St. Patrick’s Day: What Is Left of the Origin?

March 17, 2014 11:40 am

In honour of the holiday, commonly associated with simply drinking green beer, OLM is taking a look at the history behind the man who inspired a global day of celebration.

St. Patrick was born in Britain during the fourth century AD. His birth name was actually Maewyn Succat – he later this changed to Patricius, which means “father figure,” after becoming a priest. As a teenager, he was kidnapped by Irish marauders and brought back to Ireland to herd sheep. It wasn’t until six years later that he escaped and went back to Britain. There, he became a priest, and actually decided to return to Ireland a few years later.

He traveled to Ireland as a missionary, trying to teach Christianity to the pagans who resided there. St. Patrick also built churches while trying to spread the word. Supposedly, he used shamrocks to explain the concept of the Trinity, which is why they are still used as a symbol today.

After his death on March 17 in 461 AD, he was canonized by the local church. March 17 then became the feast day for St. Patrick. To become a saint, one has to have miracles attributed to themselves. St. Patrick is often credited with driving snakes out of Ireland – but supposedly, snakes never inhabited the icy country. This is probably a metaphor for how he drove out paganism by spreading the teachings of Christianity.

In addition to being a religious holiday, St. Patrick’s Day has now become a day of celebrating Irish culture – and everybody is invited to join in the festivities.

St. Patrick's Day Parade Ireland, 1910.

St. Patrick’s Day Parade Ireland, 1910.

Originally, the colour green was considered unlucky, and it was told that people, especially children, would be kidnapped by fairies if they wore too much green. So, the colour associated with St. Patrick used to be blue. However, this has obviously changed over the years – the colour green emerged as a symbol during the 1798 Irish Rebellion, when the clover became a symbol of nationalism.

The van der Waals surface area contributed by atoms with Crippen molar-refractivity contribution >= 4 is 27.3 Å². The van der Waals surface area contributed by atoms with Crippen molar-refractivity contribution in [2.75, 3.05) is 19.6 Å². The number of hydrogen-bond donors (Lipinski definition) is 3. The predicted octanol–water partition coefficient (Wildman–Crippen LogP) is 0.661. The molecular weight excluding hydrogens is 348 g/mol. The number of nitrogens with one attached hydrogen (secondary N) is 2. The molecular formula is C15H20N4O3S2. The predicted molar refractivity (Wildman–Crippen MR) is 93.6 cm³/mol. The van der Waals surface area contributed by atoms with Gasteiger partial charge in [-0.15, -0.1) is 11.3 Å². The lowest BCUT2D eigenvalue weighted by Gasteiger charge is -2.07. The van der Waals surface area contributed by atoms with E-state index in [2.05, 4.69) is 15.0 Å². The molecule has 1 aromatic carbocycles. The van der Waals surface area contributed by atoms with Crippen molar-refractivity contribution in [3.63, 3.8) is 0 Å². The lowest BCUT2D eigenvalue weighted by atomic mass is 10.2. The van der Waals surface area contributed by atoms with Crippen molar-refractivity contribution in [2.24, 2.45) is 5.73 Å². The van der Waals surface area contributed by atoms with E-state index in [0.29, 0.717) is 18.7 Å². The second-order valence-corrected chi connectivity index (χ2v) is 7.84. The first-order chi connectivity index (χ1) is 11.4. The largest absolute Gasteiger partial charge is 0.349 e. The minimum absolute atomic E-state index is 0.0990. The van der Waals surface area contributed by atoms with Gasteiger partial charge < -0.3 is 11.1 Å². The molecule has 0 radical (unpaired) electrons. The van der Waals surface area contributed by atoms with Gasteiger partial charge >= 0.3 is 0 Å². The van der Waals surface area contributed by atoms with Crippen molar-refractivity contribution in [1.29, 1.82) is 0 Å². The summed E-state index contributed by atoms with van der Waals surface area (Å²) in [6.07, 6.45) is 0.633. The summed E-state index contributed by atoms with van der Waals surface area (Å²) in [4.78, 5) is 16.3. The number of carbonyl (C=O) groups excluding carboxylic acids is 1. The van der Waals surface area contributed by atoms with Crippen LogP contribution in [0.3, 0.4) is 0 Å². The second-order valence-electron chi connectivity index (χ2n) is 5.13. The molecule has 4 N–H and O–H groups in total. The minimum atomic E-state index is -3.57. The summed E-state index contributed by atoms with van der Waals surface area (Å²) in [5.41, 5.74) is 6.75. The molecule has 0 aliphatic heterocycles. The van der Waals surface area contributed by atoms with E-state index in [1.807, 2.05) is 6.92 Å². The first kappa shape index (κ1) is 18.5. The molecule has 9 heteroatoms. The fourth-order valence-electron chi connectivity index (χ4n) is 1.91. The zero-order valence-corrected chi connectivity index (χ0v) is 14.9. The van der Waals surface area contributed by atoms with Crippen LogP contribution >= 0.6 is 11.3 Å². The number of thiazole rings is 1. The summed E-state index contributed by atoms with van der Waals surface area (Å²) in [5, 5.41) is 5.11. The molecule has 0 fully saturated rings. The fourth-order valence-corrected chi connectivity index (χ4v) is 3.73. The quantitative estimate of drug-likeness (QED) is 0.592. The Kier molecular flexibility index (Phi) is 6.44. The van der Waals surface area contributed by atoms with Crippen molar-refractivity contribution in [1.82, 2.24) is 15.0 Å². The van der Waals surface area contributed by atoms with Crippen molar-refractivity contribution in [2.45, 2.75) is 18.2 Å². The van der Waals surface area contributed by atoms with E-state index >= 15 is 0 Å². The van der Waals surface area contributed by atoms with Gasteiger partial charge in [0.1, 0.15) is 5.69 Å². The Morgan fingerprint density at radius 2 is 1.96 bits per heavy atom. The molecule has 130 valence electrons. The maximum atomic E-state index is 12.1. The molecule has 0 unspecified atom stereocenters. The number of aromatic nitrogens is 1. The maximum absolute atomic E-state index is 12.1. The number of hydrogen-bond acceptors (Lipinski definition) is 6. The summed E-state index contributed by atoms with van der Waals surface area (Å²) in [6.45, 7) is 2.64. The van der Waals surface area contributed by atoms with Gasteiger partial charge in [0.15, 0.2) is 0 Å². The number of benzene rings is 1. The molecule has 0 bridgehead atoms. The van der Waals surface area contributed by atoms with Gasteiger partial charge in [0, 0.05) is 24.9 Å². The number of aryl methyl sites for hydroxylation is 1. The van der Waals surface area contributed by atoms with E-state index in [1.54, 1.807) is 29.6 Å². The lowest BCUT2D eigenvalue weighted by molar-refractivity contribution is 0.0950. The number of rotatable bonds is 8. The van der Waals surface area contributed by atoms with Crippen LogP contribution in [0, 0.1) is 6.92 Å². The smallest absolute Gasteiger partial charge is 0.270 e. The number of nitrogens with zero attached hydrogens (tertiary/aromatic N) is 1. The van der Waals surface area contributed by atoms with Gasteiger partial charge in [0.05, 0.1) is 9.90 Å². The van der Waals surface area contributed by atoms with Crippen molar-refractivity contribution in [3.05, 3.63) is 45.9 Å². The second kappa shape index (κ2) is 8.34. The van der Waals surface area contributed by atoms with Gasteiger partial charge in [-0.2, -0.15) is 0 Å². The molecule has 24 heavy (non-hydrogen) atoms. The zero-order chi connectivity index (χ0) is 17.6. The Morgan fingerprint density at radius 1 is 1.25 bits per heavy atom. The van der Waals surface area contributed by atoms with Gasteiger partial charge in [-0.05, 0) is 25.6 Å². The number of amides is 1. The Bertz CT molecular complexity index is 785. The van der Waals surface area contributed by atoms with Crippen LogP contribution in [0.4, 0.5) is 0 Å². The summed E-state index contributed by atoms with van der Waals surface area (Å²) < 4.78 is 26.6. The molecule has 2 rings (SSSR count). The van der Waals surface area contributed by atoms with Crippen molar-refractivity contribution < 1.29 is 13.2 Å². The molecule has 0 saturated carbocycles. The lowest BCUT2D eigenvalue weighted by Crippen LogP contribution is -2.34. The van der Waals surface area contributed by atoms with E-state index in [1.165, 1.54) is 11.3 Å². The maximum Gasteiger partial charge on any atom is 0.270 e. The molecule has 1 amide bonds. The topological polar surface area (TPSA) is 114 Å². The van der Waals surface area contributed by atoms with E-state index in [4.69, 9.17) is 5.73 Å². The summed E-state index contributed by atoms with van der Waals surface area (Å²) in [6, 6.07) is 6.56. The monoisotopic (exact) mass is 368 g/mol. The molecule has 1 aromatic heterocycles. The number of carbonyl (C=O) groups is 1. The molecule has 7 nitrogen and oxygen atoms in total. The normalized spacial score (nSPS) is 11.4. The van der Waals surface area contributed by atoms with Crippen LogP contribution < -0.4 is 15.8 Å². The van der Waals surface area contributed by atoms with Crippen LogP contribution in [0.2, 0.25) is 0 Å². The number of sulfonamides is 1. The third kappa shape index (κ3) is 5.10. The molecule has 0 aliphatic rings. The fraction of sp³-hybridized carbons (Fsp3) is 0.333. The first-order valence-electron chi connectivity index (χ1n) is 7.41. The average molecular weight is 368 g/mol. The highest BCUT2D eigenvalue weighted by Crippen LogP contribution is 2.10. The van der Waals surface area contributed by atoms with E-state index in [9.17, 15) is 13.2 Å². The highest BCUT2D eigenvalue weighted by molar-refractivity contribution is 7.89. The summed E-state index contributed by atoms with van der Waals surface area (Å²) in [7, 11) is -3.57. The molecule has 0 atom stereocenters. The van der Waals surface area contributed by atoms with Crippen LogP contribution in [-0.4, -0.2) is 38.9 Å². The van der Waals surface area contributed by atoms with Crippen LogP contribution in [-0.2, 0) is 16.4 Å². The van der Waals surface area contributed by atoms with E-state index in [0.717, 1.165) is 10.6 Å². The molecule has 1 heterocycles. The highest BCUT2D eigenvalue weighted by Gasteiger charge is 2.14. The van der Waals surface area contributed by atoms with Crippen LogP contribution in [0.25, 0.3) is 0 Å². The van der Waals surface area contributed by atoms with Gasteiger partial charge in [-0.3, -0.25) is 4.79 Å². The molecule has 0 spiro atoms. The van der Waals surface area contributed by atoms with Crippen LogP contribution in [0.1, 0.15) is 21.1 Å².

While Ireland still celebrates St. Patrick’s feast day as a religious holiday, Canada and the United States play an equal part in how we celebrate St. Patrick’s Day today.

St. Patrick's Day Parade 1951, New York City

St. Patrick’s Day Parade 1951, New York City

The first St. Patrick’s Day Parade dates back to 1762 when it was held in New York City. According to Catholic University DC history professor Timothy Meagher, Irish Americans hosted the first St. Patrick Day parades as means to show the their numbers, power, and national pride.

Canada has a long history with the St. Patrick’s Day parade as well, as the Montreal St. Patrick’s Day parade has been held every year since 1824. The origin of this parade is – not surprisingly – more timid than its American counterpart, as the parade is viewed as a commemoration of the missionary work of St. Patrick.

The missionary spirit of St. Patrick is visible in Ottawa. Last Saturday, the Irish Society of Ottawa hosted the 32nd annual parade. The parade began at City Hall on Laurier St., to Bank St., ending on Wellington. During the parade, volunteers collected cash donations and nonperishable foods for the Ottawa Food Bank. Along side the parade, the 26th annual St. Patrick’s Day Race for CHEO was held on Saturday as well. The race has been a long running success generating donations for CHEO. While traditions and celebrations of St. Patrick’s Day have changed over the centuries, the charitable spirit of St. Patrick’s Day is still alive and well in Ottawa.

 

Written by Alexa Batitis and Michael Myers

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